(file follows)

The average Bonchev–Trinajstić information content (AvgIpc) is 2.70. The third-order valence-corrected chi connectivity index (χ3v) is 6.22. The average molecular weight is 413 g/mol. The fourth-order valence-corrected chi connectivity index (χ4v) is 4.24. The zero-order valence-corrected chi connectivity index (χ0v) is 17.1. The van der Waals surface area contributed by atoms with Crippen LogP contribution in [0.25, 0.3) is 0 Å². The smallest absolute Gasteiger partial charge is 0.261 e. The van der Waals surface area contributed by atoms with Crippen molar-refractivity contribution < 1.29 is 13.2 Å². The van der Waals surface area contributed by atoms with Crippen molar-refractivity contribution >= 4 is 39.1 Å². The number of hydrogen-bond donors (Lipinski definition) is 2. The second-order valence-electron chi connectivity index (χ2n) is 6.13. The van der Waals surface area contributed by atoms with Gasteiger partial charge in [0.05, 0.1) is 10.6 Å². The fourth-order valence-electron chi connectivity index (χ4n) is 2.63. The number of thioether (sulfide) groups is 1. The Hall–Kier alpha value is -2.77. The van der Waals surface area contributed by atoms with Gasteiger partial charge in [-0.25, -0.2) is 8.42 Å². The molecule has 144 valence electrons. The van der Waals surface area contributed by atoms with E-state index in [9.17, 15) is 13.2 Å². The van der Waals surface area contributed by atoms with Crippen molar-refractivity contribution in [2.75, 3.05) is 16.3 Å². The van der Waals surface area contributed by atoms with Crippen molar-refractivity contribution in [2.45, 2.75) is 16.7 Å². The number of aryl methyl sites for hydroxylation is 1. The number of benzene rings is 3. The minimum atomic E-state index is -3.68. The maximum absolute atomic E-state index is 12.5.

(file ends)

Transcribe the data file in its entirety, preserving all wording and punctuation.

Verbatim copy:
The average Bonchev–Trinajstić information content (AvgIpc) is 2.70. The third-order valence-corrected chi connectivity index (χ3v) is 6.22. The average molecular weight is 413 g/mol. The fourth-order valence-corrected chi connectivity index (χ4v) is 4.24. The zero-order valence-corrected chi connectivity index (χ0v) is 17.1. The van der Waals surface area contributed by atoms with Crippen LogP contribution in [0.25, 0.3) is 0 Å². The smallest absolute Gasteiger partial charge is 0.261 e. The van der Waals surface area contributed by atoms with Crippen molar-refractivity contribution < 1.29 is 13.2 Å². The van der Waals surface area contributed by atoms with Crippen molar-refractivity contribution >= 4 is 39.1 Å². The number of hydrogen-bond donors (Lipinski definition) is 2. The second-order valence-electron chi connectivity index (χ2n) is 6.13. The van der Waals surface area contributed by atoms with Gasteiger partial charge in [0.05, 0.1) is 10.6 Å². The fourth-order valence-electron chi connectivity index (χ4n) is 2.63. The number of thioether (sulfide) groups is 1. The Hall–Kier alpha value is -2.77. The van der Waals surface area contributed by atoms with Gasteiger partial charge in [-0.25, -0.2) is 8.42 Å². The molecule has 144 valence electrons. The van der Waals surface area contributed by atoms with E-state index in [9.17, 15) is 13.2 Å². The van der Waals surface area contributed by atoms with Crippen molar-refractivity contribution in [2.75, 3.05) is 16.3 Å². The van der Waals surface area contributed by atoms with Crippen molar-refractivity contribution in [2.45, 2.75) is 16.7 Å². The number of aryl methyl sites for hydroxylation is 1. The number of benzene rings is 3. The minimum atomic E-state index is -3.68. The maximum absolute atomic E-state index is 12.5.